Return to The Works
The Hunting of Cain:
A True Story of Money, Greed, and Fratricide
By Dan E. Moldea
"Dean's dead"It was a hot and sunny Monday afternoon, August 11, 1980, in Bath Township, a small suburb of Akron, Ohio. Georgia Tsarnas, a dark, attractive woman in her early thirties, parked in millionaire Dean Milo's driveway at the top of the hill, at the end of the large cul-de-sac, and left her three children in the station wagon. Sweltering from the heat, she walked up to the garage and peered through a window; both Milo's red and white Cadillac Eldorado and his blue Mercedes were inside. She paused momentarily, then started up the brick steps, bordered by paths of bright flowers, to the front door and rang the doorbell. When there was no answer, she began to tremble a bit. She nervously opened her purse and took out the house key Milo's wife had given her. Her hands were shaking as she opened the storm door and pushed the key in the lock. Before she could turn the key, the large wooden door snapped open.
There, on the foyer floor, was a man lying spread-eagled and face down in a pool of dried blood. A yellow, foam-filled cushion with white trim rested on his head and shoulders. It appeared to have been taken from a living-room chair about ten feet from the body. The center of the cushion showed the clear impression of a gun barrel and the burned outline of a single bullet hole.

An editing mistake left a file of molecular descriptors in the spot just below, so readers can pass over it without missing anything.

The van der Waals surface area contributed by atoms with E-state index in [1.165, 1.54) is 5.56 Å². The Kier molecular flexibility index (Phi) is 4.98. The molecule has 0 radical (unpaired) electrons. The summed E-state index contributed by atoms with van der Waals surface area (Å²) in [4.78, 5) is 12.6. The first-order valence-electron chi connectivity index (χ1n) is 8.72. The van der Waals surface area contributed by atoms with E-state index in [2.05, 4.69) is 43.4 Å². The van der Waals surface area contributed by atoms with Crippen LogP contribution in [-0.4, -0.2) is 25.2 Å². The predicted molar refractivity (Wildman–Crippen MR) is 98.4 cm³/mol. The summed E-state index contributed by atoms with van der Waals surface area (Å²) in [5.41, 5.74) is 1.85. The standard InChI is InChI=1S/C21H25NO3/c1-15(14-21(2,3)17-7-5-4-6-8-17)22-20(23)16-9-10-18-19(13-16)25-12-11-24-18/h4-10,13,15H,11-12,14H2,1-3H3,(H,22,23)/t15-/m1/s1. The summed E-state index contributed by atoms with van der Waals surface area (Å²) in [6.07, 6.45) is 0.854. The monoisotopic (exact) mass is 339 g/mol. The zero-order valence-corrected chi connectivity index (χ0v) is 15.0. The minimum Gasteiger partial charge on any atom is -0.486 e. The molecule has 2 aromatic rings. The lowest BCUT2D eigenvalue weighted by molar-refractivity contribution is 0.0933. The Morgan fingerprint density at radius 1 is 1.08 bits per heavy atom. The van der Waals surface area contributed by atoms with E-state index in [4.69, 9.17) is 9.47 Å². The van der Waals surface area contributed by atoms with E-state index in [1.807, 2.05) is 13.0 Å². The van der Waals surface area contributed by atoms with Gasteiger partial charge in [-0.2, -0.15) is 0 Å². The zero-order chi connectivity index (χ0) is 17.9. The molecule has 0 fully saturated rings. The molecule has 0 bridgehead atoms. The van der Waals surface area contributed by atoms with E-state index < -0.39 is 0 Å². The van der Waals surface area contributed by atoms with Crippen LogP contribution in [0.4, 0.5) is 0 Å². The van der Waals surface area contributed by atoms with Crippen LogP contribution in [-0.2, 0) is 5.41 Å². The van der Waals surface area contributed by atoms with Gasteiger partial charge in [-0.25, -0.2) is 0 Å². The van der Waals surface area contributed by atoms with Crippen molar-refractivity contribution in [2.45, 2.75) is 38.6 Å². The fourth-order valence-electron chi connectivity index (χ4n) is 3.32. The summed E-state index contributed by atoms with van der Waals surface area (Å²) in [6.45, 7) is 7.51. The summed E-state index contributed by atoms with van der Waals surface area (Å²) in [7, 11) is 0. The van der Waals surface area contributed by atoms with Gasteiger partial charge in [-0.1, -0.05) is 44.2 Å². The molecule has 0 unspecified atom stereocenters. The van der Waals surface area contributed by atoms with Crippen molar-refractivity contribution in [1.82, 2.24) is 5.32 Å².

The man was wearing only a gold bracelet on his right wrist and a pair of urine-stained, blood-splotched jockey shorts--which were on backwards, the fly over the buttocks.
Startled, Mrs. Tsarnas recoiled, then carefully approached he body and lifted the cushion, praying that he wasn't who she already knew he was.
Milo's head, turned slightly to the right, was chalky white and purple color, like the rest of his body, except where he was splattered with his own blood. His bruised eyes were closed tightly.
And his mouth, which was partially open, was covered with cotton.
Trying to compose herself so she wouldn't upset her children waiting in the car, she walked slowly through the living room and family rooms into the kitchen and called her husband, Dean Milo's attorney and best friend, George Tsarnas. When he came on the line, her voice was barely audible.
"Dean's dead," she mumbled. "There's blood everywhere. What should I do?" After a long choking pause, he told her to call the Bath Township Police and then go outside until they arrived.
She found the number for the police on a sticker attacked to the phone and did as she'd been directed. Then she paused once again, wiped the tears from her eyes, and walked from the kitchen, this time directly into the foyer, stepping over Milo's body on her way out the front door.
Outside--away from the blood and again in the midst of bright flowers--as her composure began to crumble, she told her inquisitive children to remain in the car . . . because Uncle Dean was very sick.
Return to The Works